Ia manuia and look forward to further talanoa/conversations Judy Taligalu McFall-McCaffery, PIMN SIG Past Convenor, email: j.mcfall@auckland.ac.nz

Further readings:
Airini., Anae, M., Mila-Schaaf, K., with Coxon, E., Mara, D., & Sanga, K. (2010). Teu le vā--relationships across research and policy in Pasifika education a collective approach to knowledge generation & policy development for action towards Pasifika education success : report to the Ministry of Education. Wellington, N.Z. : Ministry of Education.
Anae, M., & Sua’ali’i-Sauni, S. (1996). Pacific island Student Use of Student Services at University of Auckland. Auckland: Pacific Island Student Academic Achievement Collective.
Anae, M., Anderson, H., Benseman, J., & Coxon, E. (2002). Pacific Peoples and Tertiary Education: Issues of Participation, Final Report to the Ministry of Education. Wellington, New Zealand. http://www.educationcounts.govt.nz/publications/80898/5555
Baba, T., Māhina, O., Williams, N., & Nabobo-Baba, U. (2004). Researching Pacific and indigenous peoples : issues and perspectives. Auckland: Centre for Pacific Studies, The University of Auckland.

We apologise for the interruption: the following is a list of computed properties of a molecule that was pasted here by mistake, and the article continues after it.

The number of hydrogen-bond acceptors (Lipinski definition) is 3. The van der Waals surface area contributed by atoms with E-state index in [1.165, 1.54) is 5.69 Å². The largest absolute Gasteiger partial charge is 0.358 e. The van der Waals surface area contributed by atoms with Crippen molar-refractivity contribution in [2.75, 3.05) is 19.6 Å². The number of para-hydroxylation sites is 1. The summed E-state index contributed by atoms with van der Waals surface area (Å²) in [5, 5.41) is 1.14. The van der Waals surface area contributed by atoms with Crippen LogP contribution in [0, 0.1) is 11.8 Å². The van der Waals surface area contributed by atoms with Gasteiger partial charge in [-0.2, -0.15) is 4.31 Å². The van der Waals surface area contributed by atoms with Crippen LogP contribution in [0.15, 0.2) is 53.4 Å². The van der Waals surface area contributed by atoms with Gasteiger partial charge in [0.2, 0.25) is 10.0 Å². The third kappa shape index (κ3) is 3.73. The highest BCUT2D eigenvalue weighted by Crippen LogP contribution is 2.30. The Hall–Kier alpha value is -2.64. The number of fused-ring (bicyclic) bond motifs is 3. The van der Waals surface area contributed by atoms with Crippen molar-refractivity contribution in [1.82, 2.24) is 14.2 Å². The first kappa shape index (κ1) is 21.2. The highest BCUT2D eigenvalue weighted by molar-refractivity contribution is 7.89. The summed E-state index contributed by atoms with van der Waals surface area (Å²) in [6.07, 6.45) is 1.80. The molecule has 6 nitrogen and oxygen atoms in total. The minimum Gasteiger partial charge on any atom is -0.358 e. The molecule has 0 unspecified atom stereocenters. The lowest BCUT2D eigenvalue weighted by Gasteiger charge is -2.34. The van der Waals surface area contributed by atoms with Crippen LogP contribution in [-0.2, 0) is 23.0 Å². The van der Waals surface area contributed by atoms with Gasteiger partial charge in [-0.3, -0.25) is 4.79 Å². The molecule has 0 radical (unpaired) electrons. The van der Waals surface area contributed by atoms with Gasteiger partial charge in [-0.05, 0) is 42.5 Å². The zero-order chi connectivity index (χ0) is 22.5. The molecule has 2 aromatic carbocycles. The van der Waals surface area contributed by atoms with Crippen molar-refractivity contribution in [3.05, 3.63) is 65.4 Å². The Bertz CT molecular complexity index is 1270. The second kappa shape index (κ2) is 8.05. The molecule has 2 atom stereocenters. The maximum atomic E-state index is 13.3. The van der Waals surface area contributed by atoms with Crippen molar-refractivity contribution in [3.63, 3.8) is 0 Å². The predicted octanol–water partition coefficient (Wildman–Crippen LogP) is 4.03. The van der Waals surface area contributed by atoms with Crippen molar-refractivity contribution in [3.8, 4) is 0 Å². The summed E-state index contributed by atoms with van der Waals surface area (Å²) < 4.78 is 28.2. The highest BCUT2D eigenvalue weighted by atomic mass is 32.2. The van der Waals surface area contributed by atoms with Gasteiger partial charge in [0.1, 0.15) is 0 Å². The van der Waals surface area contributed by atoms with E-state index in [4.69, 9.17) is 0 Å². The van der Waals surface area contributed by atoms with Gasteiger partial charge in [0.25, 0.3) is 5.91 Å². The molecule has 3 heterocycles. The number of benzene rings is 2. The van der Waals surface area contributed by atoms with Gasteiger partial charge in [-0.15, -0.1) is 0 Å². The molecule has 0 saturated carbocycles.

Benseman, J., Coxon, E., Anderson, H., & Anae, M. (2006) Retaining non‐traditional students: lessons learnt from Pasifika students in New Zealand, Higher Education Research & Development, 25(2), 147-162, DOI: 10.1080/07294360600610388
Bishop, R., Berryman, M., & Wearmouth, J. (2014). Te Kotahitanga : towards effective education reform for indigenous and other minoritised students. Wellington : NZCER Press.
Chu, C. (2012). Mentoring for leadership. In K. Sanga & J. Kidman (Eds.), Harvesting ideas: Niu generation perspectives, (pp. 115-133). Suva, Fiji: USP Press, University of the South Pacific.
Chu, C., Abella, I.S., & Paurini, S. (2010). Educational practices that benefit Pacific learners in tertiary education. Summary Report. Ako Aotearoa -The National Centre for Tertiary Teaching Excellence. Auckland: Ako Aotearoa. Retrieved from https://akoaotearoa.ac.nz/download/ng/file/group-5330/fr-educational-practices-that-benefit-pacific-learners-in-tertiary-education.pdf
Clayton, J. F., Rata-Skudder, N. & Baral, H. P. (2004). Pasifika communities online: Issues and implications. Paper presented at the third Pan-Commonwealth Forum on Open Learning, Dunedin, New Zealand. Retrieved from http://www.col.org/pcf3/papers/PDFs/Clayton_John_Skudder.pdf
Gayton, J. M. (2002). Pacific Island teens and school libraries: research study examining Pacific Island high school students in South Auckland attitudes towards school libraries. Submitted to the School of Communications and Information Management, Victoria University of Wellington in partial fulfilment of the requirements for the degree of Master of Library and Information Studies.